Musical genre incorporating diverse styles from Africa, eastern Europe, Asia, South and Central America, the Caribbean, and nonmainstream Western folk sources. The term was first coined largely in response to the sudden increase of recordings in non-English languages that were released in Great Britain and the United States in the 1980s, but by the early 1990s world music had become a bona fide musical genre and counterpoint to the increasingly synthetic sounds of Western pop music. Initially, African popular music and world music were virtually synonymous, and the genre's biggest stars included the Nigerians King Sunny Ade and Fela Anikulapo Kuti and the Senegalese Youssou N'Dour. Moreover, one of its earliest advocates was the Cameroonian-born Frenchman Francis Bebey. By the 21st century world music encompassed everything from Pakistani singer Nusrat Fateh Ali Khan and the pop-flamenco of the French group the Gipsy Kings to “ambient-global” projects that merged so-called ethnic voice samples with state-of-the-art rhythm programming.
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Style of U.S. popular music sung and performed primarily by African American musicians, having its roots in gospel music and rhythm and blues. The term was first used in the 1960s to describe music that combined rhythm and blues, gospel, jazz, and rock music and that was characterized by intensity of feeling and earthiness. In its earliest stages, soul music was found most commonly in the South, but many of the young singers who were to popularize it migrated to cities in the North. The founding of Motown in Detroit, Mich., and Stax-Volt in Memphis, Tenn., did much to encourage the style. Its most popular performers include James Brown, Ray Charles, Sam Cooke, and Aretha Franklin.
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Musical style that arose in the U.S. in the mid-1950s and became the dominant form of popular music in the world. Though rock has used a wide variety of instruments, its basic elements are one or several vocalists, heavily amplified electric guitars (including bass, rhythm, and lead), and drums. It began as a simple style, relying on heavy, dance-oriented rhythms, uncomplicated melodies and harmonies, and lyrics sympathetic to its teenage audience's concerns—young love, the stresses of adolescence, and automobiles. Its roots lay principally in rhythm and blues (R&B) and country music. Both R&B and country existed outside the mainstream of popular music in the early 1950s, when the Cleveland disc jockey Alan Freed (1921–65) and others began programming R&B, which until then had been played only to black audiences. Freed's success gave currency to the term rock and roll. The highly rhythmic, sensual music of Chuck Berry, Bill Haley and the Comets, and particularly Elvis Presley in 1955–56 struck a responsive chord in the newly affluent postwar teenagers. In the 1960s several influences combined to lift rock out of what had already declined into a bland and mechanical format. In England, where rock's development had been slow, the Beatles and the Rolling Stones were found to have retained the freshness of its very early years and achieved enormous success in the U.S., where a new generation had grown up unaware of the musical influences of the new stars. At the same time, Bob Dylan, Joni Mitchell, the Byrds, and others were blending the traditional ballads and verse forms of folk music with rock, and musicians began to explore social and political themes. Performers such as the Grateful Dead, Jim Morrison of the Doors, and Frank Zappa of the Mothers of Invention combined imaginative lyrics with instrumental virtuosity, typically featuring lengthy solo improvisation. Janis Joplin and Jimi Hendrix won large followings with their exotic elaborations on R&B. The 1970s saw the rise of singer-songwriters such as Paul Simon, Neil Young, Elton John, David Bowie, and Bruce Springsteen, and rock assimilated other forms to produce jazz-rock, heavy metal, and punk rock. In the 1980s the disco-influenced rock of Madonna, Michael Jackson, and Prince was balanced by the post-punk “new wave” music of performers such as Laurie Anderson, Talking Heads (led by David Byrne), and the Eurythmics—all of whom illustrated their songs with music videos. By the 1990s rock music had incorporated grunge, rap, techno, and other forms.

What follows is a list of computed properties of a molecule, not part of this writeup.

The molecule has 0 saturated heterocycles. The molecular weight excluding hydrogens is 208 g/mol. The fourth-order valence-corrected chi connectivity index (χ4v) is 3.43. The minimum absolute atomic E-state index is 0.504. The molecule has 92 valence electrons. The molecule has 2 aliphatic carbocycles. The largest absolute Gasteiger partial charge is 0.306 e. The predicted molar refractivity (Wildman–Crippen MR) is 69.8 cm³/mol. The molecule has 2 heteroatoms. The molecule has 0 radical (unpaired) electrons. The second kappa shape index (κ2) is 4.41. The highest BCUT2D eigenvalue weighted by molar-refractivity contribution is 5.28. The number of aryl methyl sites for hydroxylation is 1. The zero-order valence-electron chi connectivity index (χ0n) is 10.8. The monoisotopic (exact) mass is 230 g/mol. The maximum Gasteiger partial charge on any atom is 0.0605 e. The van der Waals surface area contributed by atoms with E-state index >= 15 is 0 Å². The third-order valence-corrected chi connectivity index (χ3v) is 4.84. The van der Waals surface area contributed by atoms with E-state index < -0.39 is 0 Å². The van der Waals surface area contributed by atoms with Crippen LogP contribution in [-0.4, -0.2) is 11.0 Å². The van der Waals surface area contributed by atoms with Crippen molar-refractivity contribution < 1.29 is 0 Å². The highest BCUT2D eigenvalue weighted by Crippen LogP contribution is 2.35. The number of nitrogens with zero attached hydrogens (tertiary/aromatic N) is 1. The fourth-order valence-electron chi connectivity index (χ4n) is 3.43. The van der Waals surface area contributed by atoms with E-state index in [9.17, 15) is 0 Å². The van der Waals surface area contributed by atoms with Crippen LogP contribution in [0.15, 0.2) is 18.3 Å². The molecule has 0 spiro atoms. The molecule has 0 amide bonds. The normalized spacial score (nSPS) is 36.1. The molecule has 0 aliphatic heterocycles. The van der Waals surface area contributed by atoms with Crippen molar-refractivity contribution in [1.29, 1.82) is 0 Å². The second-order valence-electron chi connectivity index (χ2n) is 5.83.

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Common symbols used in modern musical notation.
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Popular entertainment that featured successive acts by singers, comedians, dancers, and actors. The form derived from the taproom concerts given in city taverns in England in the 18th–19th centuries. To meet the demand for entertainment for the working class, tavern owners often annexed nearby buildings as music halls, where drinking and smoking were permitted. The originator of the English music hall as such was Charles Morton, who built Morton's Canterbury Hall (1852) and Oxford Hall (1861) in London. Leading performers included Lillie Langtry, Harry Lauder (1870–1950), and Gracie Fields. Music halls evolved into larger, more respectable variety theatres, such as London's Hippodrome and the Coliseum. Variety acts combined music, comedy acts, and one-act plays and featured celebrities such as Sarah Bernhardt and Herbert Tree. Seealso vaudeville.
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In music, institution for education in musical performance and composition. The term and institution derives from the Italian conservatorio, which in the Renaissance period and earlier denoted an orphanage often attached to a hospital. The children there were given musical training; the term gradually came to apply to music schools. The first secular school of music for students at large was established in Paris in 1784. Throughout the 19th century the French model was copied, with modifications, in Europe and in the U.S., later in Canada and Australia. Conservatories typically offer instruction to people of all ages, but the primary focus is on students age 10–25. Important U.S. conservatories include the Curtis Institute of Music, the Eastman School, and the Juilliard School.